Today’s dose of idiot has been shared by my brother, Paul, whose Events Management company yesterday needed urgently to borrow a pair of scissors from a decorator in order to perform some crucial function.
“I rely on those scissors for a lot of my work, and I must have them with me for an event tomorrow,” the decorator said pointedly, but reluctantly lent Paul her pair of scissors on the clear but strict understanding that at the end of yesterday’s event they would be returned to her.
He swore an oath, in front of his staffers, and everyone went on with the event, successfully making use of the scissors for the requisite crucial function.
At the end of the night, out of all the things he had to manage, Paul picked up the pair of scissors, and handed them to Isaac, one of his junior staff, with the instructions: “Take these to the decorator now. She has an event tomorrow and must have them back tonight as promised.”
Isaac, taking into account the vast number of other items he needed to unpack and return to the decorator at the end of the night, thought it would be quite late by the time he was through with his usual duties. Working out that this pair of scissors was going to be a hassle to babysit on its own, and worried about the time factor in returning them as late as this morning, handed the assignment over to his colleague, the soon-to-be-famous Kizito, with the same instructions.
The unpacking happened faster than he had feared, and Isaac found himself returning all the decorator’s items before midnight.
Night turned to day, and this morning was another ordinary one at the office until my brother was walking out of the office and spotted a pair of scissors positioned randomly on a desk in the office.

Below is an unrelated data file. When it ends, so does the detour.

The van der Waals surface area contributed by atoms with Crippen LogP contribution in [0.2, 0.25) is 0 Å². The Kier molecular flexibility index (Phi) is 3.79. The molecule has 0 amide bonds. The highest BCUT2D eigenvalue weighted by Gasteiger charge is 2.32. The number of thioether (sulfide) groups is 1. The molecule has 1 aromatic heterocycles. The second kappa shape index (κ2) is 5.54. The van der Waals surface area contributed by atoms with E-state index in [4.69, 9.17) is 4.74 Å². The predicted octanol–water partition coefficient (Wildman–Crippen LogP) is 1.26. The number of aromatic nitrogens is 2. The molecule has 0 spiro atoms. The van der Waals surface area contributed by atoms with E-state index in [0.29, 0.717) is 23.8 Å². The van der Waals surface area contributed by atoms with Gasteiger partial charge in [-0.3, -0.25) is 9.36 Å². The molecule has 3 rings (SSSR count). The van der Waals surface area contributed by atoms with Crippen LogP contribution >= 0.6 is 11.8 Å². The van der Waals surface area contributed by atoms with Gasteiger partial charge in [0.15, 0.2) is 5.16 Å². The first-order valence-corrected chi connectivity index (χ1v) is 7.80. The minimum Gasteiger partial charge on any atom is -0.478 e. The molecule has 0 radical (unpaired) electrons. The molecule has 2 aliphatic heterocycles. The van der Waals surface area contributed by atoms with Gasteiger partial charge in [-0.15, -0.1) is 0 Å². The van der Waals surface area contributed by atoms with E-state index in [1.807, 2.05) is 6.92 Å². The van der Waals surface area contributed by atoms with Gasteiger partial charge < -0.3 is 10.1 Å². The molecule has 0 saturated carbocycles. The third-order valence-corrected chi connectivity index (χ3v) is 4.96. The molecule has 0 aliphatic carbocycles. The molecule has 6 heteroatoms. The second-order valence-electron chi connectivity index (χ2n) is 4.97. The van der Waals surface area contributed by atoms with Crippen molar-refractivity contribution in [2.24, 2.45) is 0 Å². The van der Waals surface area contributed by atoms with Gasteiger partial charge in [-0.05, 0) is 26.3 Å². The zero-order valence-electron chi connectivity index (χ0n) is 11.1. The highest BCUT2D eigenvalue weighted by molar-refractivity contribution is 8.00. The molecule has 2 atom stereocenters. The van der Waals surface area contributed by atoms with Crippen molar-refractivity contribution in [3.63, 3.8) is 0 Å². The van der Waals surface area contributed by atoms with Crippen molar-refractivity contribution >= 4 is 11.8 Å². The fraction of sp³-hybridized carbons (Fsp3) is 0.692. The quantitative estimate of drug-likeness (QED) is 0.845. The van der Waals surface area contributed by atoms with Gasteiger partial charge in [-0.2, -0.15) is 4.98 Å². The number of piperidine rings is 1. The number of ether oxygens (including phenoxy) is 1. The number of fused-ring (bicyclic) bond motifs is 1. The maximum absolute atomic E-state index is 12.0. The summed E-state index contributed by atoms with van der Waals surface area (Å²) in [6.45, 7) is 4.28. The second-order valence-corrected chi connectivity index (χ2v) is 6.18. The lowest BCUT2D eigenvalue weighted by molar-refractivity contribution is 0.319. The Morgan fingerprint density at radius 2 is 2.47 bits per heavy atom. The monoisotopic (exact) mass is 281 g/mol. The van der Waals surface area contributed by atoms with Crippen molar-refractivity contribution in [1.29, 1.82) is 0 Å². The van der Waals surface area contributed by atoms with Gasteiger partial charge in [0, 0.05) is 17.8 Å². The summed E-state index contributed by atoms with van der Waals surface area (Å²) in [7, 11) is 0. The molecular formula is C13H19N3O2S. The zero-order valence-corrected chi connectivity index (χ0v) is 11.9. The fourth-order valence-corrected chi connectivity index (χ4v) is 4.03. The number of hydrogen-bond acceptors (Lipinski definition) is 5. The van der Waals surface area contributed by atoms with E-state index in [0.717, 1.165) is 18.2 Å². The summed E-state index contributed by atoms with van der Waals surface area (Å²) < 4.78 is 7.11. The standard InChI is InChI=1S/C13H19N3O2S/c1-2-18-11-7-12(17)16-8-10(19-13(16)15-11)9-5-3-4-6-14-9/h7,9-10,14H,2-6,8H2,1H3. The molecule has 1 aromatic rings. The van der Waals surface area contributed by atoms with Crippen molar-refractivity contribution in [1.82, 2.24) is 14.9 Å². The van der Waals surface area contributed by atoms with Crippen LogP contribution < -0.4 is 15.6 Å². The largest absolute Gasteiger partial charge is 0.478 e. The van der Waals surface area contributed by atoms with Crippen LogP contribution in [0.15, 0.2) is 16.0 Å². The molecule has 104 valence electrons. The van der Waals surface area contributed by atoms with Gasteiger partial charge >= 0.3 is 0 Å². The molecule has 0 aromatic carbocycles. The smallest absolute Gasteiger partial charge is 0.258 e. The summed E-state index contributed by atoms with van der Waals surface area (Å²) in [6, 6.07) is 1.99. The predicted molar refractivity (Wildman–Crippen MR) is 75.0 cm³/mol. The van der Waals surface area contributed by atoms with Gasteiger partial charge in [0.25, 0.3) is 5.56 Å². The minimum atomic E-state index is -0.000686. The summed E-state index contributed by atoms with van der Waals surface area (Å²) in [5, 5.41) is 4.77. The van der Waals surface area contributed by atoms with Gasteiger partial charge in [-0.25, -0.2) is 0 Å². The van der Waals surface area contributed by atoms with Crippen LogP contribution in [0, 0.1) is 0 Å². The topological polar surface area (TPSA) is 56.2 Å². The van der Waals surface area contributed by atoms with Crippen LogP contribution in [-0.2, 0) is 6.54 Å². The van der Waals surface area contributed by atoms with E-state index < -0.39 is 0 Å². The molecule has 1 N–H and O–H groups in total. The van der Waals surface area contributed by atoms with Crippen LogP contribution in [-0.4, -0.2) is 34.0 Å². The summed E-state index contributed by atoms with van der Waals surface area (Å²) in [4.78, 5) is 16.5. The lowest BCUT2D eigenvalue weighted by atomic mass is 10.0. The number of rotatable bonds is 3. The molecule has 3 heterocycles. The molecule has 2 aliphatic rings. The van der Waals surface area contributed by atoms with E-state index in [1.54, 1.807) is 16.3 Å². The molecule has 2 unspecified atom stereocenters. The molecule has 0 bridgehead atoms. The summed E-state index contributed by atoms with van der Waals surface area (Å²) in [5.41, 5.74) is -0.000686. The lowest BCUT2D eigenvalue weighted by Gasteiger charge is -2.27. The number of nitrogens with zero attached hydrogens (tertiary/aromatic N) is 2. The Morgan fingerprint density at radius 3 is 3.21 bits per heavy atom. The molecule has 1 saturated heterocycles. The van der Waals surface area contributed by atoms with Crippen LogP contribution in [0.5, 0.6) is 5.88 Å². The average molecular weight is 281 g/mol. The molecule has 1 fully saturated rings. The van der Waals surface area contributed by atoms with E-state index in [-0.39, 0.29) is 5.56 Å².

His heart sank.
The scissors looked very distinct from the ones owned by his Events company, and bore a striking resemblance to the special ones owned by the decorator who relied on them for most of her work.
“Whose scissors are these?” he asked the nearest person to the desk, who happened to be sitting right there.
“Er…” the person, Kizito, responded with a marked lack of confidence, “Ours!”
Two other people looked up, took a glance at the scissors, and one of them declared, “No, they’re not! Those are for the decorator. Ours are very, very different.”
It turned out that Kizito, after receiving the pair of scissors with instructions to return them to the decorator, had felt a little unwell and decided to go home with them last night. And he had come to the office with them in the morning, where they now sat at his desk.
“But you guys! Didn’t you hear her telling us she needed these scissors for an event today?” Paul charged, disbelieving his situation and the fact that no Events firm can risk so greatly as to offend a supplier so crucial as a decorator.
“Seriously? Didn’t you guys hear me promising to return these scissors to her last night?”
Paul’s tirade continued for a while until he realised that all the angry energy wouldn’t return the scissors on time, and ended with the instruction: “Take the damn scissors to her now!”
“Okay!” said Kizito, with such finality that Paul went on his way to his planned appointment. But after a couple of steps he turned back for some reason and found Kizito shutting a drawer.
It took Paul two seconds to note the empty space on the desk where the scissors had been, and connect their sudden absence to the drawer being shut, combined with Kizito’s continued, non-moving occupation of the office chair.
Up to now, Paul cannot understand what Kizito understood by ‘Take the scissors to her now!’ or how the man planned to do so by way of putting them into the drawer.
Neither can he explain Kizito’s use of the word ‘Okay’ after receiving said instructions to return the scissors to the decorator immediately.
Kizito is still under employment at the Events company, and the scissors – we hope – have been returned to the decorator.